Take two (or more) starfish washed up on a Bay of Fundy beach after a wild & windy tide.

Lay out starfish "sunny side up" on your patio table or deck.
Place on newsprint initially if they are gooey.

Bake in full sun for 8 hours, flipping to the other side about half way through.

Lightly brush to remove seaweed or loose rocks.
To lighten, leave in sun an extra couple days.
Once dry, bring inside for decoration.

P.S. Do not eat - bleck!!

Tuesday, August 23, 2011

Bay of Fundy starfish tide

If you're lucky on a Bay of Fundy beach after a particularly turbulant tide you can catch a rare deposit of starfish high & dry. Such was my luck this weekend on West Advocate Beach, Nova Scotia. I discovered several 10-in starfish caught up in the wrack line after the tide receded. They are dry, if a bit briny-smelling. Being the beachcomber that I am, I scooped this one up with the intention of giving it a new home on my bookshelf!

If you think I'm being insensitive to the plight of the starfish you need to know that life is tough for our marine creatures in the intertidal zone. At high tide, cold water smothers plants and sea creatures at high tide; sun cooks them at low tide in summer & ice encases them in winter. So, yes, we do get some casualties - it's just part of life around the world's biggest tide bay...

Saturday, August 20, 2011


I was visiting Joggins Fossil Cliffs UNESCO World Heritage Site today when I crossed over this tidal river and remembered that I had a photo of it buried in my archives somewhere.

Sure enough there it was! My Ontario colleague, Colin, snapped this pic when we were attending some meetings around the Bay of Fundy a few years ago.

Many of Fundy's tidal rivers (or estuaries, if you want to be fancy!) show interesting sights at low tide when the sea water recedes and the fresh water river lingers beneath.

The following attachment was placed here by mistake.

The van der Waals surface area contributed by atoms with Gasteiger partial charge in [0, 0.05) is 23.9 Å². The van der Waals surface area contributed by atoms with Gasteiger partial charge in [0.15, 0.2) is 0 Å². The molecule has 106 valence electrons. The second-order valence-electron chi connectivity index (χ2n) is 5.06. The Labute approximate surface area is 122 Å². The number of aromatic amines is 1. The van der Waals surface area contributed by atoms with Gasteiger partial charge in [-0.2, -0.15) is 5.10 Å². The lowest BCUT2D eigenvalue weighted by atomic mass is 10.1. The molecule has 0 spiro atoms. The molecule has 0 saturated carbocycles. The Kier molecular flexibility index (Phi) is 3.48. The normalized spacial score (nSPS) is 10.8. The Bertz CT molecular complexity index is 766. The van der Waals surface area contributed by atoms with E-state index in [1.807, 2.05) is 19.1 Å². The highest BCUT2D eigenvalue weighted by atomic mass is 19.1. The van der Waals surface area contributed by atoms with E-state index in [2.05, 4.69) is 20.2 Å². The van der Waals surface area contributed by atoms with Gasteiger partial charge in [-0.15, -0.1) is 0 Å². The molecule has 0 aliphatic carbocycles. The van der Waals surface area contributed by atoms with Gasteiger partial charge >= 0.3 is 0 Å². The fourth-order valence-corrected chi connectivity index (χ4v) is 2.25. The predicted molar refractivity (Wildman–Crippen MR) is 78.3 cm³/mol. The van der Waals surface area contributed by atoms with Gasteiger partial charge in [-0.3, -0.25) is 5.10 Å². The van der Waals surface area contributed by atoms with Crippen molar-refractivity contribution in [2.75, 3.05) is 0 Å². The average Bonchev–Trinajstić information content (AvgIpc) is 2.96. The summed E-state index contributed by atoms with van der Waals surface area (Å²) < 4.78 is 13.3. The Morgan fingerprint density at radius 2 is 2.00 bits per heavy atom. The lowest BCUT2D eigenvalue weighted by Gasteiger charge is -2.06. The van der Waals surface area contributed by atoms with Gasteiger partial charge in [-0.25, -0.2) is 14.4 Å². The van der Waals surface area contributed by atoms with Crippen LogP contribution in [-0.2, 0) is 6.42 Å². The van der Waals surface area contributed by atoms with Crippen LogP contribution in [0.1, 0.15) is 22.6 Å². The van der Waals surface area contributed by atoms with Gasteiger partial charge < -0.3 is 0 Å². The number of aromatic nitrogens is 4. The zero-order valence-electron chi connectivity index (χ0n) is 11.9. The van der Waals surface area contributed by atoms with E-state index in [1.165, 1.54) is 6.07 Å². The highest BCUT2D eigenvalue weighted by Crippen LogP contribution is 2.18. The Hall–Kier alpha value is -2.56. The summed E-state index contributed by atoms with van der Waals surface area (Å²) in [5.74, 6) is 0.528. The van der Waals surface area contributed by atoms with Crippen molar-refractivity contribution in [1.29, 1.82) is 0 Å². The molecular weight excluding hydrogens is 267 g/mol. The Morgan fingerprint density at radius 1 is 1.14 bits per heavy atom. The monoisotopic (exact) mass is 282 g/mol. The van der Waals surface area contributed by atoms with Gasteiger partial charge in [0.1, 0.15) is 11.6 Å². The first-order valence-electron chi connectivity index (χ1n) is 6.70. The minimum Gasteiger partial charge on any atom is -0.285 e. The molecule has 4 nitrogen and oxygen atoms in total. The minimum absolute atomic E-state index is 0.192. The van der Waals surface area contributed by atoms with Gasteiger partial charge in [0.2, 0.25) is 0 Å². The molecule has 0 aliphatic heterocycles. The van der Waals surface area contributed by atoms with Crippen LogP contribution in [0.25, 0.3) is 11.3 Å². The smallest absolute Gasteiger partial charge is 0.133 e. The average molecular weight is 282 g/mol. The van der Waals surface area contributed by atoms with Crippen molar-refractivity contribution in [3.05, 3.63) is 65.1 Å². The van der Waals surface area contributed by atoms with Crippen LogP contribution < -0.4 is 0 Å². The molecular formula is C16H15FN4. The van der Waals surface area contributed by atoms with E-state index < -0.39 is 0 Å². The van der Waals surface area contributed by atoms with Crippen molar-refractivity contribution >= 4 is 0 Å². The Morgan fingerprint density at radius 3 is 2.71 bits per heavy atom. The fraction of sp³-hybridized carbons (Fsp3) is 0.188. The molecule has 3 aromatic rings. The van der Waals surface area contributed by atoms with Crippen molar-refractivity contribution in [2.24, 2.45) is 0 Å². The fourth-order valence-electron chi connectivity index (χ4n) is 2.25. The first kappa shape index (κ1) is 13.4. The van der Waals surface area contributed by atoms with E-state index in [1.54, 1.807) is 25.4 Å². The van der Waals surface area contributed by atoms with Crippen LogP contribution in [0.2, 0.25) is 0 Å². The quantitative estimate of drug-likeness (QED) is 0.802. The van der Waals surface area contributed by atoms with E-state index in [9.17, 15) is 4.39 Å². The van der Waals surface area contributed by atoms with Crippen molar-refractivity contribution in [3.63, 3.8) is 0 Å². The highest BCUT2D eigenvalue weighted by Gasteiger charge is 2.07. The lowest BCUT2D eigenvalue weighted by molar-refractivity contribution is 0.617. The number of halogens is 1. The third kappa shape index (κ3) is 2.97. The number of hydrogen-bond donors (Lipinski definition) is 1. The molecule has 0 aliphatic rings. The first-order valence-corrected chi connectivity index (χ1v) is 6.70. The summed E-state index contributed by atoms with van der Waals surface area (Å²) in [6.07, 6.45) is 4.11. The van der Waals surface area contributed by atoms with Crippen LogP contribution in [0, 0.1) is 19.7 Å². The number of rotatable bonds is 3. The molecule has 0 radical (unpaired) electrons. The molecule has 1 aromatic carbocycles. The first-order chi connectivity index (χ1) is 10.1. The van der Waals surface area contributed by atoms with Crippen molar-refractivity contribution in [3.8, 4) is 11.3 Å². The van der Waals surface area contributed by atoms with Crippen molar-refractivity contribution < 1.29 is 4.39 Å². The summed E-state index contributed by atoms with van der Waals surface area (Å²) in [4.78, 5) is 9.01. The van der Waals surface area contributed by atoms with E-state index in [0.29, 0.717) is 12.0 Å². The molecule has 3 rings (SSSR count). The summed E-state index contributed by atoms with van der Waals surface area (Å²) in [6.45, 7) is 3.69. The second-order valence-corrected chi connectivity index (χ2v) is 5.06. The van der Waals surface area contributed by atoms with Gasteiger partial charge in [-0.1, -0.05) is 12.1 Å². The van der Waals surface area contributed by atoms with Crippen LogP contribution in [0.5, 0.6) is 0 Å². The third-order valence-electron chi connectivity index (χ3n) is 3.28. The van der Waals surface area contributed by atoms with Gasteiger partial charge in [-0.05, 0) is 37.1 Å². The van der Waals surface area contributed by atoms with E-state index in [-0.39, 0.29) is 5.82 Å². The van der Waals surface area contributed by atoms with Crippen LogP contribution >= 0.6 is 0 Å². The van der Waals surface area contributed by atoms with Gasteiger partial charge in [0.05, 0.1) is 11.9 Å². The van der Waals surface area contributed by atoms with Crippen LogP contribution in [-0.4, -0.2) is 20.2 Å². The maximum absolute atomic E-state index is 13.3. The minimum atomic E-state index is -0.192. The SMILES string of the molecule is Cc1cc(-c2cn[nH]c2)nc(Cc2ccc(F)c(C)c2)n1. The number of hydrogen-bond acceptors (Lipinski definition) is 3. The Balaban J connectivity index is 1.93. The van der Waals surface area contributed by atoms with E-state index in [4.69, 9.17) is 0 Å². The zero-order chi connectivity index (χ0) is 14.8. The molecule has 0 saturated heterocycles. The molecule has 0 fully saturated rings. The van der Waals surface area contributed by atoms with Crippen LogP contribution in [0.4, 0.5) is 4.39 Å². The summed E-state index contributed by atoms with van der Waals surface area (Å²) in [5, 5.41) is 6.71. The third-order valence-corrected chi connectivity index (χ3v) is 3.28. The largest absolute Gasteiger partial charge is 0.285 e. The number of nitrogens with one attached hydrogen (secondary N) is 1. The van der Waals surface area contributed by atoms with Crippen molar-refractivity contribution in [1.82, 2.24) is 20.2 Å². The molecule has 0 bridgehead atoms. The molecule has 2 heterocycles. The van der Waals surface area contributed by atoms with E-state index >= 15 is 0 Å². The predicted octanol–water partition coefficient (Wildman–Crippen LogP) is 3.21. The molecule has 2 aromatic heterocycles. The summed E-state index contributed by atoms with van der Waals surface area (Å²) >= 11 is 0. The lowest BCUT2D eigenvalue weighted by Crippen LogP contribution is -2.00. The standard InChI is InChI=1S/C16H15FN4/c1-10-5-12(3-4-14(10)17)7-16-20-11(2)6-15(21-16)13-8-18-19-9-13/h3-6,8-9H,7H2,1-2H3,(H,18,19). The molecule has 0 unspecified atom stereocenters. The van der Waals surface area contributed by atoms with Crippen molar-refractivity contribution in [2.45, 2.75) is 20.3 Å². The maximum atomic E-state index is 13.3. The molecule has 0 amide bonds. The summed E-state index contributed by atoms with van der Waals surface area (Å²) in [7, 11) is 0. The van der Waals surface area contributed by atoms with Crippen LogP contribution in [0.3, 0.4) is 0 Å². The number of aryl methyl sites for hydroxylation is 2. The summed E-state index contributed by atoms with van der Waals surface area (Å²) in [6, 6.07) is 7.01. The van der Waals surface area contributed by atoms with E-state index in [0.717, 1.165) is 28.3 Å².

Every time I see such mud-flanked rivers my mouth waters...their edges look for all the world like creamy chocolate! So be warned: travels around the Bay of Fundy may be hazardous to your waistline.

Tuesday, August 16, 2011

Tide by timelapse

One of the best, though possibly slightly confuzzling, ways to 'see the tides' before a visit to Bay of Fundy is to check out one of our many time lapse videos. Here's a first: a new 24-hour time lapse prepped by Nova Scotia's provincial photographer, Len Wagg, from about 7000 still images. It's phenomenal...(oh and the reason it's confuzzling is that visitors sometimes think the tide actually comes in this quickly....oooops! it's actually 6 hrs 13 min from high to low folks)

Monday, August 01, 2011

Fundy beach fire etiquette

In case you find yourself around the beautiful Bay of Fundy this summer, I thought I'd pass along a few tips for hosting a proper bonfire.

Tip #1 - arrive before dusk to gather driftwood. Look well above the normal high tide line (e.g. in the marsh grasses) for wood because the usual to-fro of the tides will have drawn back most driftwood from the regular tide line. (Note that by the end of the summer you may have to bring some of your own woodstove wood because the driftwood might be quite picked over.)

Tip #2 - look for a couple of large driftwood trees to use as benches. At commonly frequented beaches, these will often already be set in a V or U around a makeshift pit. (BTW it is considered a major faux pas to use driftwood tree trunks as fire wood!!)

Tip #3 - it is not necessary to build one of those cute oval fire pits surrounded by large rocks; this will immediately give you away as a city camper. You are on a stone beach - there is nothing nearby to catch fire! (Exception: if you have little kids with you, you may want to put some sort of visual barrier around the pit).

Tip #4 - determine if the tide is coming in or out. If it's on its way in and you build your fire half way down the beach you may not have time to roast a marshmallow. Instead, I'd suggest building your fire just below the anticipated high tide line. If the tide is in or just heading out when you build your fire, build it on the high side of tide line or you'll end up sitting on wet sand.

Here's a photo of our first beach fire of the season (last night), which leads me to my final tip:

Tip #5 - train your dog to fetch more driftwood while you cook your s'mores. You can see our yellow lab in action just behind the blaze.